Glial cells Flashcards Preview

2911 Brain and Behaviour > Glial cells > Flashcards

Flashcards in Glial cells Deck (9)
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1

What are the different types of glial cells?

Atrocytes
Oligodendrocytes in CNS (and Schwanna cells in PNS)
Micgroglia
Ependymal cells

2

What is the function of astrocytes?

- most abundant glial cell.
Important for :
-breakdown of neurotransmitters
- growth factors (chemicals involved in growth and repair of damaged cells).
- structural support (anchor neurons to help get a regular blood supply).
- transport nutrients into neuron and remove waste products
- protects BBB (helps to push endothelial cells together)

3

What is the function of oligodendrocytes?

- provides myelin sheath (insulation of neurons) --> only in brain.
- in peripheral NS Schwann cells provide myelin sheath
- in MS --> immune system attacks oligodendrocytes

4

What is the function of microglia?

- main immune defence in the brain
- when there is an injury or infection, microglia multiply and migrate to the site --> engulfs microorganism or infected neurons.

5

What is the function of ependymal cells?

- line the ventricles and central canal of the spine

6

How do neurons and glial cells differ?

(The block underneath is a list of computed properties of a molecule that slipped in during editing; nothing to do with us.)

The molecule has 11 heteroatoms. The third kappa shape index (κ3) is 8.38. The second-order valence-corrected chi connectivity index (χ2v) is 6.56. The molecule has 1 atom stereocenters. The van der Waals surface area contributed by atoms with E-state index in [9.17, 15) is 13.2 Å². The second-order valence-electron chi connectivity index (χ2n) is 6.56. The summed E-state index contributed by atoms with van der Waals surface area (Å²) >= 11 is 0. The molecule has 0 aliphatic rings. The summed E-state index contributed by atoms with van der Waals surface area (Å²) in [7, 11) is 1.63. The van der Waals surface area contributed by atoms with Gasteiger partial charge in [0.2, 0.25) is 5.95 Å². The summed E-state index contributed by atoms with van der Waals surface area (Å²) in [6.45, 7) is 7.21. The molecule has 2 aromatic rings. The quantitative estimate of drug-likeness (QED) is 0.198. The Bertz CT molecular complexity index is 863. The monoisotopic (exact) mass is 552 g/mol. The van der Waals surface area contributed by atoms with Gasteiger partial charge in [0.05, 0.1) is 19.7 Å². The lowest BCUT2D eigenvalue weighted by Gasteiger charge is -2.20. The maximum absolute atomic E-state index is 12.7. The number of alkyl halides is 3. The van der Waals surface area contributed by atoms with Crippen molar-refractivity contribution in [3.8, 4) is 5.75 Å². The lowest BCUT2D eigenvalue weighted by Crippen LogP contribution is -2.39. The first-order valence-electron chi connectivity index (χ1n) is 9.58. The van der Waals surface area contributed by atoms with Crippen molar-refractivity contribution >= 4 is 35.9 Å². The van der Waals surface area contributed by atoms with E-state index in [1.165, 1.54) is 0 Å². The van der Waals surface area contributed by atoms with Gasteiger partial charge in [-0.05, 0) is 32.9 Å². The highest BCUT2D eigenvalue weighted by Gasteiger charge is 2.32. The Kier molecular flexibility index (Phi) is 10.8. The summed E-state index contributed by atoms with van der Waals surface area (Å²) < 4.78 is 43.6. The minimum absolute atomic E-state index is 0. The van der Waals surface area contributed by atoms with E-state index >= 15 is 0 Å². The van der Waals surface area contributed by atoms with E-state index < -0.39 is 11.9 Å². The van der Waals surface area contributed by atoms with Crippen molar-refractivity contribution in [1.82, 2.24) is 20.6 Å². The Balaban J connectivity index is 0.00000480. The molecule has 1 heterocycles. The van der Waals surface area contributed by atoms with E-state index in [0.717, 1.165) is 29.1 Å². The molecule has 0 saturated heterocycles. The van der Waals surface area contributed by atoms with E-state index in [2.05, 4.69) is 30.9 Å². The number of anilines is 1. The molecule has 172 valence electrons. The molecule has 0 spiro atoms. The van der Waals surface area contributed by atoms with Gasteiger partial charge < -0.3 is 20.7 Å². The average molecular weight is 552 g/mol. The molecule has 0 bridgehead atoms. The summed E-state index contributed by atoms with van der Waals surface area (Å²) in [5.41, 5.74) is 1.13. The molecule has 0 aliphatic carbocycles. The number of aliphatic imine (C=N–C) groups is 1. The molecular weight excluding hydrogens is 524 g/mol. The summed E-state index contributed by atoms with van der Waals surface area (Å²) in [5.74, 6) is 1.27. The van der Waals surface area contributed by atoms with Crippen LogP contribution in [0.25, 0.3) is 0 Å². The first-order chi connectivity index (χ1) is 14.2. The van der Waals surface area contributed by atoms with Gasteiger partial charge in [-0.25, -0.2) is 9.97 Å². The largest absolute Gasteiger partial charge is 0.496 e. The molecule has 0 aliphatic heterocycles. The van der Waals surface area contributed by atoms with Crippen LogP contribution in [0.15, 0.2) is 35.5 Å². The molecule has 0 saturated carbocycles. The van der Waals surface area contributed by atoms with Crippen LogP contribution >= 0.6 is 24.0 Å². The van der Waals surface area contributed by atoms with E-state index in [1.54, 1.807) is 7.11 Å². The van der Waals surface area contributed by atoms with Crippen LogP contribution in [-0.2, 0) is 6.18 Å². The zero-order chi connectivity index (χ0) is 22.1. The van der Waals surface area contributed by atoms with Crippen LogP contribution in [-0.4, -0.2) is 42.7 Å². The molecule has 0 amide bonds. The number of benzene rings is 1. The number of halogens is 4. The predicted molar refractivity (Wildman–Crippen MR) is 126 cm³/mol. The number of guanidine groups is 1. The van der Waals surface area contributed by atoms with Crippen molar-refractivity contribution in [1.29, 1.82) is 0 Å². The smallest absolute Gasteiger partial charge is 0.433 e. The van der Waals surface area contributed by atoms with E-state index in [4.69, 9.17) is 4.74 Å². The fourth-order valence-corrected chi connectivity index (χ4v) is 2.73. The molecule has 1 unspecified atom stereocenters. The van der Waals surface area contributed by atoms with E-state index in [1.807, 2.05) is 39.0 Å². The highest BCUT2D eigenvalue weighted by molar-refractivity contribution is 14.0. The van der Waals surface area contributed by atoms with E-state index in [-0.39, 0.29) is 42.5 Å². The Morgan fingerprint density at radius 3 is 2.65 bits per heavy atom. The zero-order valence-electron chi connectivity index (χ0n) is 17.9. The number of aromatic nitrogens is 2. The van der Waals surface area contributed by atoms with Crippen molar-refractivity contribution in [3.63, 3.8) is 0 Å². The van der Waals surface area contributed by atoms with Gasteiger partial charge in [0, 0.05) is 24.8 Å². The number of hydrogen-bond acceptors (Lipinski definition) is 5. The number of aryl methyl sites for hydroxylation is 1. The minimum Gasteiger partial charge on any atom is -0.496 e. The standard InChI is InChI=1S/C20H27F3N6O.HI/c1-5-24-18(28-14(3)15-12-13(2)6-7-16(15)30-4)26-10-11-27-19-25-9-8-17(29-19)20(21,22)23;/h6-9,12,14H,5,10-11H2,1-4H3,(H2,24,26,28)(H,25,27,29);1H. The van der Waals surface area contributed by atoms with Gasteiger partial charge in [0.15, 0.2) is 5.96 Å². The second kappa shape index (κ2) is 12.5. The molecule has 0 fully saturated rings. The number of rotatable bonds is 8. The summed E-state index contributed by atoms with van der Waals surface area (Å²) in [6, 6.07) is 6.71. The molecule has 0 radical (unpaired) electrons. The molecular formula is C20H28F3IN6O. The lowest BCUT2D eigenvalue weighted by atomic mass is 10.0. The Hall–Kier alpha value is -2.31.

- glial cells do not cause APs (rapid electrical signals) like neurons
- glia surround and ensheath neuronal cell bodies, axons and synapses throughout nervous system.
- neurons communicate via synapses

7

How do astrocytes communicate with each other?

- communicate via waves of calcium ions, propagating information over large distances.
- stimulation of one astrocyte can cause a calcium response in neighbouring astrocytes (indicating a distinct network of astrocytes in a mosaic pattern).
- these cells are linked by structures in their cell bodies called gap junctions.

8

How do glia and neurons communicate?

- can make contact with, and ensheath thousands of synapses formed between neurons
- synapses have an astrocytic projection that envelops the synapse.
Tripartite synapse:
- astrocytes respond to many of same NT as neurons. When a neuron releases Ca- based signalling, this cascade in astrocytes and also release various active substances such as LTP.
- the synaptic localisation of astrocytes means they are ideally placed to respond to and monitor synaptic activity.
- astrocytes can release proteins, which control synapse formation, regulate presynaptic function and modulate response of postsynaptic neuron and NT.

9

How do we know that abnormal glia activity is linked to neurodegenerative diseases?

- most neurodegenerative disorders are associated with abnormal glial activity
- can have excitotoxic effects (e.g. too much glutamate in the synapse)
Evidence:
- increase glial activity in Parkinson's Disease and schizophrenia
- increased cytokines in neurodegenerative disorders
- studies that show rats who get an infn early in life have a hyperactive immune response (hyperactive glial activity and cytokines)--> affects memory (indicating possible brain damage)